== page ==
PCL injury

PCL injury

The Posterior cruciate ligament (PCL) is located in the back of the knee . It is one of the ligaments connecting femur (thigh bone) to tibia (shin bone ) and is  the primary restraint to posterior translation of the tibia. 

Injury to this ligament requires a powerful force ; such as a dashboard injury during a car accident or during contact sports . 

This injury may occur in isolation  (40%) or along with tears to other

The thigh bone (femur ) and shin bone (tibia) together form the knee joint with the knee cap (patella) sitting in front. The joint is connected and stabilised with the help of four main ligaments .  

The collateral ligaments control any unusual sideways movement. The medial collateral ligament (MCL) on the inside and Lateral collateral ligament (LCL) on the outside.

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The cruciate ligaments cross each other like an X . Anterior cruciate ligament in the front and posterior cruciate ligament in the back ;preventing back and forth movements.


PCL is the primary restraint to posterior shinbone(tibia) translation at 90 degrees of flexion and to certain extent prevents excessive  outward twisting. 


The anterolateral(larger) band of PCL is tight when knee is bent  and posteromedial (smaller) is tight while the knee is straighter. 


Injury to the PCL will cause buckling and may also result in damage to the joint leading to arthritis .

Clinical history 

Commonly seen after dashboard injury in car accidents , contact sports; this injury may be neglected as being trivial initially . Patients may notice swelling around the knee , it may feel wobbly especially during sudden direction change or even more easily in combined injuries . 

Pain may worsen over time while walking and climbing down stairs, more in the front or insides of the knee joint. 

Clinical exam 

The physician will  examine the patients gait, alignment of the limb , swelling , bruises , movement and check for instability with special tests such as Posterior drawer test , Lachhman test , quadriceps active test, reverse pivot shift test . 

The posterolateral complex is evaluated using dial test, posterolateral drawer test , ER recurvatum test.

Missing a combined PCL-PLC injury in the knee may lead to deleterious results of the PCL Reconstructed knee.  

Routinely standard X-rays of the knee (AP/Lateral and skyline ) are asked for,

Stress X-rays( where the shin bone is pushed and pulled ) to determine the extent of laxity , help in grading and decision making. 

In chronic injuries ,long leg X-rays(scannograms) ascertain alignment. 

MRI (magnetic resonance imaging )  helps on diagnosis of these tears along with injuries to other ligaments , menisci or cartilage. 

The injury is then graded according to clinical and radiological findings. 

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Grade 1 Sprains. The ligament is mildly damaged in a Grade 1 Sprain. It has been slightly stretched, but is still able to help keep the knee joint stable.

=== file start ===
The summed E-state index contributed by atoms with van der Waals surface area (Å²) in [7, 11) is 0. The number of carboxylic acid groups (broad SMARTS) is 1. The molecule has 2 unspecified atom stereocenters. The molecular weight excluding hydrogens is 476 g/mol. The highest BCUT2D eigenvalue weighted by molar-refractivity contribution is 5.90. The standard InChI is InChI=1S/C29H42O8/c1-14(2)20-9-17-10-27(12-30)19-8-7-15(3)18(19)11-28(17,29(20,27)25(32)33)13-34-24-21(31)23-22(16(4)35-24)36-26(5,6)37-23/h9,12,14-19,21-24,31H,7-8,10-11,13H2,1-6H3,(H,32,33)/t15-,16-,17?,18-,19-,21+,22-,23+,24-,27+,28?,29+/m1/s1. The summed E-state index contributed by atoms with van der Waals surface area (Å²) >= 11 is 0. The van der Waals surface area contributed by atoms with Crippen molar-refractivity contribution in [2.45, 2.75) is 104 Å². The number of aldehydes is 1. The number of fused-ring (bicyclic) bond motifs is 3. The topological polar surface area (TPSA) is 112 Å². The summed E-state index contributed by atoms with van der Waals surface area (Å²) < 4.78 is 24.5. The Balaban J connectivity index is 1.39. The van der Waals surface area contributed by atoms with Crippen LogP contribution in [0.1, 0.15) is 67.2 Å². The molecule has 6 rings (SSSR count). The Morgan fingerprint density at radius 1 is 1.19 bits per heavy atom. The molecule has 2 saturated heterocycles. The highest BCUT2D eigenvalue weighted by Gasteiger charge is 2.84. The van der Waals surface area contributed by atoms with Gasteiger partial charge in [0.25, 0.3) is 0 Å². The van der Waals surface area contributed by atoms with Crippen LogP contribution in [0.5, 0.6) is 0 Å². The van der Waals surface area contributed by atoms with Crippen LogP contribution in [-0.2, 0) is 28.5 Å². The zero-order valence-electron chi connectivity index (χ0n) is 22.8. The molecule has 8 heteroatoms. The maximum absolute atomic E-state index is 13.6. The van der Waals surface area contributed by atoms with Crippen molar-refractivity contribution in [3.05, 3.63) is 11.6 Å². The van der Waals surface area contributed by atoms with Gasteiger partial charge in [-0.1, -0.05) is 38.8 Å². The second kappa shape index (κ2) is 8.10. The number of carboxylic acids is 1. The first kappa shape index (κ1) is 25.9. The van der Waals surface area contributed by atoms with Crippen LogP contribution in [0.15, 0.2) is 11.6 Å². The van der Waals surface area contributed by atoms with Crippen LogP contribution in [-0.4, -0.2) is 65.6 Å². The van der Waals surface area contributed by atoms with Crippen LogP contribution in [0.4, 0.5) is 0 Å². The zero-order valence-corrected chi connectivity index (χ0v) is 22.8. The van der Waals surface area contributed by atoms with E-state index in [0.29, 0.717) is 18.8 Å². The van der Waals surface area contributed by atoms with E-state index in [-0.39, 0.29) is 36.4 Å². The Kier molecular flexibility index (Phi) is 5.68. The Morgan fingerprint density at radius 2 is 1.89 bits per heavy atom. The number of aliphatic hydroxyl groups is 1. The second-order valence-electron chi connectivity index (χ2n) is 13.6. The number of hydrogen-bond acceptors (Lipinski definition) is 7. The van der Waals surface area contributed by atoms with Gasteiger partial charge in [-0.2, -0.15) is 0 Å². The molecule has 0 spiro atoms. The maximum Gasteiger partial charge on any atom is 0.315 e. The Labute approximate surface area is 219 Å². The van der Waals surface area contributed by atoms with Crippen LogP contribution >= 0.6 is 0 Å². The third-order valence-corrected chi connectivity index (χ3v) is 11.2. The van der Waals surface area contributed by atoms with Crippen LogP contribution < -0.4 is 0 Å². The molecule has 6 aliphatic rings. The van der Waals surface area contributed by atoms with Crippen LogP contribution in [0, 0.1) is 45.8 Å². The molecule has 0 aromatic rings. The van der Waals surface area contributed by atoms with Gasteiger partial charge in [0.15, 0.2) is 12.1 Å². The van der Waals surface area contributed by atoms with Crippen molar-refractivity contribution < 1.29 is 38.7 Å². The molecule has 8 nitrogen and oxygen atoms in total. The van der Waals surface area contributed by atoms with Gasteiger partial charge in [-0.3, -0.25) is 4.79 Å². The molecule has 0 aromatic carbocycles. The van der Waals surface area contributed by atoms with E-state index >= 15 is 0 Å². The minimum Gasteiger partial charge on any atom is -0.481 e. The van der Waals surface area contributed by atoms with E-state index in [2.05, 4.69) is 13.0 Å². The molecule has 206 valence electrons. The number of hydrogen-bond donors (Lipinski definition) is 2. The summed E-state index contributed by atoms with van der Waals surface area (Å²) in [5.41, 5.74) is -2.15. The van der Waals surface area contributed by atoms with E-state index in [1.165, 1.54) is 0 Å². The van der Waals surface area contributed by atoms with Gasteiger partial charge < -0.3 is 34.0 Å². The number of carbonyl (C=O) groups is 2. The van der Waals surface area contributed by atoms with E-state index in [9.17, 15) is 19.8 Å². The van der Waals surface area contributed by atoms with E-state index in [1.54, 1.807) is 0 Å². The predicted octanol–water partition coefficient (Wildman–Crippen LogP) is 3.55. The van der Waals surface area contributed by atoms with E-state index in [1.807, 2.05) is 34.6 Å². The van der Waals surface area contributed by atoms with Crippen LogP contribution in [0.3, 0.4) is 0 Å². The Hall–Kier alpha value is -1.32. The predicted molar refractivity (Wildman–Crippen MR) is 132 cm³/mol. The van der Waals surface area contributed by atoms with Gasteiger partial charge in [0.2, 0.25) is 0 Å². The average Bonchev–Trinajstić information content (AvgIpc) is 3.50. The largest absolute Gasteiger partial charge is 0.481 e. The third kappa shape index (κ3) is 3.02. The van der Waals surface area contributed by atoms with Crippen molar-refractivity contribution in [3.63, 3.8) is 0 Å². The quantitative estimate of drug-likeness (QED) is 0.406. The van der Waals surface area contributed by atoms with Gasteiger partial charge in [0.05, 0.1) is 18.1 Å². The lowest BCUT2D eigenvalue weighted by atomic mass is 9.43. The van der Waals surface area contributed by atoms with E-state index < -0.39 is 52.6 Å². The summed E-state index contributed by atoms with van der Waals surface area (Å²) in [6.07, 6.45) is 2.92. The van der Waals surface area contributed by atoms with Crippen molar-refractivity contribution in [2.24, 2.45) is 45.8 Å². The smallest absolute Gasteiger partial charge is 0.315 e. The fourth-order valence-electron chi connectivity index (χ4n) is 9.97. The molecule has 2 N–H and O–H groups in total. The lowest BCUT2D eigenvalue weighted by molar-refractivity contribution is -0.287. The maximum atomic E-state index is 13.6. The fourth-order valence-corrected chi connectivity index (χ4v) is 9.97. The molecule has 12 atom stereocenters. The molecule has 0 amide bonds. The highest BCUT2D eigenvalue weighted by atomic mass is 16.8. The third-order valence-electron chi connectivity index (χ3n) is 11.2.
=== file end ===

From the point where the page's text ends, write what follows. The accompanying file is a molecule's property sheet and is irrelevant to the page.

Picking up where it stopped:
Grade 2 Sprains. A Grade 2 Sprain stretches the ligament to the point where it becomes loose. This is often referred to as a partial tear of the ligament.

Grade 3 Sprains. This type of sprain is most commonly referred to as a complete tear of the ligament. The ligament has been split into two pieces, and the knee joint is unstable.

Non operative treatment

The inherent healing capacity of PCL allows for non operative treatment . The drawback is that it may heal in a lax position .


Dynamic PCL braces allow for proper healing of the ligament 

If non operative treatment fails operative treatment is indicated 

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Operative treatment 

This is mostly done using arthroscopic technique wherein a new graft graft is created using patients own tendon or a donor graft . 

Firstly  the graft is harvested  and prepared  from the donor site . Commonly used graft are the semitendinosus  and gracialis  tendons or the bone patella tendon bone graft . 

Tunnels are drilled in tibia(shinbone) and femur ( thigh bone) and the graft is passed. Eventually secured with buttons and screws . 

Different techniques such as single bundle , double bundle , inlay techniques have been used and described for PCL reconstruction .

Post op rehabilitation 

Post operatively the patient is placed in a brace with special accommodation to prevent the sagging of shinbone and subsequent laxity . 

PCL brace is worn Upto 6 months post operatively. 

Patient is allowed progressive weight bearing with walker. Upto 6 weeks of non weight bearing is recommended . 

Early quadriceps strengthening exercises are done . Progressive goal oriented rehabilitation program is given in 5 phases . 

Phase I – 0 to 6 weeks after surgery, is marked by progressive range of motion (ROM) exercises beginning with passive prone ROM from 0 to 90 degrees of knee flexion for the first 2 weeks after surgery advancing to full passive prone ROM as tolerated. During this phase, it is critical to prevent hyperextension and posterior tibial translation to protect the healing PCL graft from elongating. 

Phase II, from 7 to 12 weeks postoperatively, involves similar precautions with progression to crutch weaning and weightbearing activities as tolerated, while restricting the knee to less than 70o of flexion during weightbearing exercises. 

Brace use continues in phase III, from 13 to 18 weeks after surgery, with ROM weight-bearing exercise progressing past 70o of knee flexion after 16 weeks.

 Phase IV, 19 to 24 weeks postoperatively, is characterized by the gradual introduction of sport-specific drills. 

In phase V, 25 to 36 weeks after surgery, the patient may begin to wean from brace use if the 6 month postoperative 

PCL stress radiographs demonstrate sufficient healing and begin a straight-line jogging progression with the eveNtual return to preoperative  activities.